[Viewpoint]Some minor grumblingI watched TV programs about the summit meeting for three days until President Roh Moo-hyun crossed the yellow line marking the road and returned home Thursday. I watched in part because I am a journalist and in part because I was personally curious.
There was debate and controversy about the meeting before the talks even started. The summit meeting is still one of the nation’s biggest events, and many TV stations reported on it extensively.
It has been seven years since the last summit meeting so this was quite natural. North Korea offers colorful scenes, which makes very good material for television.
The scenery in Pyongyang has been reported many times before so I have become accustomed to it to some extent. Nevertheless there were some scenes that made me feel uncomfortable.
*The writer is an editorial writer of the JoongAng Ilbo.
by Noh Jae-hyun
On the first day President Roh arrived in Pyongyang, he and Kim Yong-nam, the president of the Supreme People’s Assembly, did a car parade together. Tens of thousands of people in Pyongyang came out and waved flowers. They shouted slogans like “Long live!” or “Reunification of the fatherland!” Some women stomped their feet or even cried.
They must have been trained to behave this way since they were little. It was hard to get accustomed to their behavior. Words like regime, human rights and brainwashing came to mind.
When President Roh visited the Mansudae Assembly Hall, he wrote in the guestbook, “The hall of the people’s sovereignty where the people’s happiness comes from.” What he wrote also makes me uncomfortable. “The people, or inmin” conveys political ideologies that soaked Korea’s modern history in blood.
And what about, “where the people’s happiness comes from”? Does President Roh truly believe that the North Korean people’s happiness comes from the Mansudae Assembly Hall? If he does, he isn’t reasonable. If he wrote it only to be polite, he lied. The word “sovereignty” is the same. He knew that South Korean people would also look at the guestbook. He should have been more careful with his words.
There is a Japanese book about insensitivity. The author, Junichi Watanabe, was a doctor and wrote “A Lost Paradise.” His book about insensitivity was a best seller in the first half of this year. The book says a person with an insensitive heart, senses and intestines has fewer chances of disease, is good in relationships and becomes successful at work. This is contrary to what people usually think, so the book became popular. For instance, normal vision is between 1.0 and 1.2, but a person with 1.5 or 2.0 vision sees things so clearly that he easily becomes mentally and physically tired, the author says.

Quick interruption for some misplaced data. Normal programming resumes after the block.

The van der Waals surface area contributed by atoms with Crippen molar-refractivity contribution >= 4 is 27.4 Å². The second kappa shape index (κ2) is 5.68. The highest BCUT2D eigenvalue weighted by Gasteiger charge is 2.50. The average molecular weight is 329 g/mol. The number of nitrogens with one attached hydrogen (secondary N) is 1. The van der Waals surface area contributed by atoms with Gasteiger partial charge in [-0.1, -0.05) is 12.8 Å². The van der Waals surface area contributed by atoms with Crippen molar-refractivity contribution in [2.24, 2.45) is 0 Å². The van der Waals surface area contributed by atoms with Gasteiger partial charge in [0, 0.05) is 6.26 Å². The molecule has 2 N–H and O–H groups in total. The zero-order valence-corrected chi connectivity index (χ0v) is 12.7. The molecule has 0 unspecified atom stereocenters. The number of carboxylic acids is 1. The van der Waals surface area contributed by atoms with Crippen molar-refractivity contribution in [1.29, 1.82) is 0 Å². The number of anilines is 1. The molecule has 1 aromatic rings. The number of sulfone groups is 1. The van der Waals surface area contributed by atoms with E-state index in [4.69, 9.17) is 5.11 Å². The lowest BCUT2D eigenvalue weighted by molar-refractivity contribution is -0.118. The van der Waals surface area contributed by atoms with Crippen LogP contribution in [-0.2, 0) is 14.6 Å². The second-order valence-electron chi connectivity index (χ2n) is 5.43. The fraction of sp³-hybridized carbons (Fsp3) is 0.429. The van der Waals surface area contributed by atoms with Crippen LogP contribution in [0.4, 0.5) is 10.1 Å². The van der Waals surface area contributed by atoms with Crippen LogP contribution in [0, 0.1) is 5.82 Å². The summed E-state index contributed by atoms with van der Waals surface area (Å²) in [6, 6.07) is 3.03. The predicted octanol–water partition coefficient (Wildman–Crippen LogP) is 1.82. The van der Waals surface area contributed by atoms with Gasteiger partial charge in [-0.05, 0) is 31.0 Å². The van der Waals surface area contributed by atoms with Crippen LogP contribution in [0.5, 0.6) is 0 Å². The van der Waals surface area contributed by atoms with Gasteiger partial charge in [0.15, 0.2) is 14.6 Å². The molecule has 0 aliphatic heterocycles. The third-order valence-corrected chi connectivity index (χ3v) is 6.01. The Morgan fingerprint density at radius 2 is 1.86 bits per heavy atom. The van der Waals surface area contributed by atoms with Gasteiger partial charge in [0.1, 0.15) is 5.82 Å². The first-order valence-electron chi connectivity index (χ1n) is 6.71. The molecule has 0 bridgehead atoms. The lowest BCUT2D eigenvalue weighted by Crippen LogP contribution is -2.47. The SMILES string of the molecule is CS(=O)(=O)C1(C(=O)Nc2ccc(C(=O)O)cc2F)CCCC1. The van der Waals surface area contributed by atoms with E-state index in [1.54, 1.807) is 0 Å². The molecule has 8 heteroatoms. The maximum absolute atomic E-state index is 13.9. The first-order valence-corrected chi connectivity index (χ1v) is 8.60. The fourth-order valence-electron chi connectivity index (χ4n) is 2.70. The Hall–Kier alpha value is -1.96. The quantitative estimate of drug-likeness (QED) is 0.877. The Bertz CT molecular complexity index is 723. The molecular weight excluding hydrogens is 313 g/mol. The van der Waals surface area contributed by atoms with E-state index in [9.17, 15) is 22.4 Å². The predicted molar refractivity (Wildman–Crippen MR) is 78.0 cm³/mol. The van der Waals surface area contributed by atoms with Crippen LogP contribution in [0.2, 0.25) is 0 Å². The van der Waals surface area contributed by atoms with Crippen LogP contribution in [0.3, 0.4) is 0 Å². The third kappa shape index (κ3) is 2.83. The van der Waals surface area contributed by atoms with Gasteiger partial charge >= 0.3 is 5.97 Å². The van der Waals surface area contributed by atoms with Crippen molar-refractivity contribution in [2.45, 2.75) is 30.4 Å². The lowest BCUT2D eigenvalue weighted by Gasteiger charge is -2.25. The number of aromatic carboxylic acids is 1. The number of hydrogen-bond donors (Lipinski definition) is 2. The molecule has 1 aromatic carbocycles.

I should probably be insensitive to “minor” things that happened during the summit meeting and accept the president was showing good manners as a visitor.
However, I became even more sensitive to the scenes that I saw on TV. On the second day of his visit, President Roh gave presents to Kim. One of the gifts was a eight-piece folding screen. The work was done by a master of lacquerware inlaid with mother-of-pearl and its production cost was more than 100 million won ($110,000), according to a TV program. The reporter added that the feathers of a crane were made of ivory, and the tortoise was made of an actual tortoise shell. I felt something was wrong.
Trade in ivory and tortoise shells is strictly prohibited according to the Convention of International Trade of Endangered Species of Wild Fauna and Flora. Did the president give a screen made of prohibited items to North Korea’s leader as a present? The staff at the Blue House was very imprudent.
I called master Kim Kyu-jang, 52, who made the screen. He said the ivory and the tortoise shell were acquired before South Korea joined CITES in 1993. I felt relieved.
I want to give 50 out of 100 points to this summit meeting. I gave 50 because the meeting between the two leaders means something. I cared about women crying and waving flowers, the words “the people,” and materials used for the screen because I am probably overly sensitive. But there are other things that we need to be sensitive to ― such as North Korea’s nuclear weapons and human rights. At this summit meeting, these issues were not talked properly. This is a serious problem. There is a time to be insensitive and a time to be sensitive. But they were too insensitive.